Despite the increasing number of drone attacks in the Pakistani tribal areas under the Obama administration, the death of bin Laden in 2011, and continued killing of many senior al-Qaeda leaders, the alliance between al-Qaeda and the Taliban is likely to endure. Both organizations have proven they are adept at reforming their structure and tactics even while weakened and vulnerable.Simon Franzen, “Unity in Terrorism,” Institute for Middle Eastern Democracy, 2012, http://instmed.org/wp-content/uploads/2012/10/Al-Qaeda-and-the-Taliban.pdf. Following the death of bin Laden in 2011, Ayman al-Zawahiri, the new emir of al-Qaeda, has repeatedly renewed his oath of allegiance to the leader of the Taliban.Thomas Joscelyn, “Al Qaeda Renews Its Oath of Allegiance to Taliban Leader Mullah Omar,” Long War Journal, July 21, 2014, http://www.longwarjournal.org/archives/2014/07/al_qaeda_renews_its.php. Al-Qaeda leaders have also been featured in Taliban propaganda videos, confirming the continued alliance between the two groups.Thomas Joscelyn and Bill Roggio, “Taliban rejects peace talks, emphasizes alliance with al Qaeda in new video,” Long War Journal, December 9, 2016, https://www.longwarjournal.org/archives/2016/12/taliban-rejects-peace-talks-emphasizes-alliance-with-al-qaeda-in-new-video.php.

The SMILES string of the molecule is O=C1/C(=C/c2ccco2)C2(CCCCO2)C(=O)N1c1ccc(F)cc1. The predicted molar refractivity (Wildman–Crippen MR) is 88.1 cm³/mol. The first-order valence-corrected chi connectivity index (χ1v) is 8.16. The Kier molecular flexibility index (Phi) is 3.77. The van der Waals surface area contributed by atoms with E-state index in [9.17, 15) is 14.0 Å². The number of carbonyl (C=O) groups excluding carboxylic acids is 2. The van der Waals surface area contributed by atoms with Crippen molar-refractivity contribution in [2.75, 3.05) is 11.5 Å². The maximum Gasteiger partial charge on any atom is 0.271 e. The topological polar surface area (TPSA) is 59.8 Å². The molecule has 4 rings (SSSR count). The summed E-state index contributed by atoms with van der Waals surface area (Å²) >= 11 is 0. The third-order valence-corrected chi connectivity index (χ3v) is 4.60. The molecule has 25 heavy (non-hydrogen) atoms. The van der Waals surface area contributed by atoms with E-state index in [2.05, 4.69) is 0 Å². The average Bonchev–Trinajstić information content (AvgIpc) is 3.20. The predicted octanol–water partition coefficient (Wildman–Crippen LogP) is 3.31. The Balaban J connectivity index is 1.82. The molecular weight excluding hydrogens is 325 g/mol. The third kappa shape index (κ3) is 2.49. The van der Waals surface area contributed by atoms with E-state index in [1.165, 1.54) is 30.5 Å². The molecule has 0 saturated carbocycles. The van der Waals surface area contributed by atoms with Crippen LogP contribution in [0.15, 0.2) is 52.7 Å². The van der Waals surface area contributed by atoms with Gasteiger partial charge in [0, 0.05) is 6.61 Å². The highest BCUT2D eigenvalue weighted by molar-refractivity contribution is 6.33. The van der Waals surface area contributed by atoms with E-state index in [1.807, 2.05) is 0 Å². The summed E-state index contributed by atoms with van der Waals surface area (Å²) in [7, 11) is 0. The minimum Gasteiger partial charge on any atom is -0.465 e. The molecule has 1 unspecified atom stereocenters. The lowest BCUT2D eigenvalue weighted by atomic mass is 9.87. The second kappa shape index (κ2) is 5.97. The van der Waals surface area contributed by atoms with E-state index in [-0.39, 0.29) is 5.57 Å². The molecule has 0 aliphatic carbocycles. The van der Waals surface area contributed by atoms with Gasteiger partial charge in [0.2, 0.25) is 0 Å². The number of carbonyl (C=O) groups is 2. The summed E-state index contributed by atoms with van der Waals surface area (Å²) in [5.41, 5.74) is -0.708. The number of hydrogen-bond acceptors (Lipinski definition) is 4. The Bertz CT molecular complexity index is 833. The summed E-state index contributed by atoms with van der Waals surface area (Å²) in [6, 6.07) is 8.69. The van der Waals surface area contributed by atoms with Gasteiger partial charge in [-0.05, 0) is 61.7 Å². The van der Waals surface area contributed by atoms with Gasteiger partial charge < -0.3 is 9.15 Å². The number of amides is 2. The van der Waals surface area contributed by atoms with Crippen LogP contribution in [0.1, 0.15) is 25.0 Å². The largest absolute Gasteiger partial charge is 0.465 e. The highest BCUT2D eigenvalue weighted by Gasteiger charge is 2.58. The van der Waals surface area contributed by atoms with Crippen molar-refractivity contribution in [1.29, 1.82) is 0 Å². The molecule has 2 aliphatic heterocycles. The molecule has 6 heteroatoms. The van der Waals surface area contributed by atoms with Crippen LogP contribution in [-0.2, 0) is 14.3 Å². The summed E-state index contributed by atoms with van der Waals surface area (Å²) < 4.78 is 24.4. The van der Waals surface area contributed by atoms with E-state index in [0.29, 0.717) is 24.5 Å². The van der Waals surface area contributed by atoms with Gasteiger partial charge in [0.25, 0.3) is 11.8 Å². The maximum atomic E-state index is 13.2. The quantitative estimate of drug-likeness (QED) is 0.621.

The Taliban maintain particularly close ties with al-Qaeda in the Indian Subcontinent (AQIS), an al-Qaeda branch formed in September 2014. AQIS’s emir, Asim Omar, was a former commander in the Pakistani Taliban and reported directly to Taliban leader Mullah Mohammad Omar before the latter’s death.Bill Roggio, “Al Qaeda in the Indian Subcontinent Incorporates Regional Jihadist Groups,” Long War Journal, September 5, 2014, http://www.longwarjournal.org/archives/2014/09/analysis_al_qaeda_in.php. AQIS fights alongside the Taliban in the Afghan insurgency. AQIS published a “Code of Conduct” in June 2017, in which it reiterated its allegiance to the emir of the Taliban and revealed that its members fight “shoulder-to-shoulder” with the Taliban––and sometimes even under its banner. It also revealed that AQIS is so closely integrated with the Taliban that some AQIS members are part of the Taliban’s chain-of-command.Thomas Joscelyn, “AQIS emphasizes allegiance to Ayman al Zawahiri, Taliban in new ‘code of conduct,’” Long War Journal, June 26, 2017, https://www.longwarjournal.org/archives/2017/06/aqis-emphasizes-allegiance-to-ayman-al-zawahiri-taliban-in-new-code-of-conduct.php.

The Haqqani Network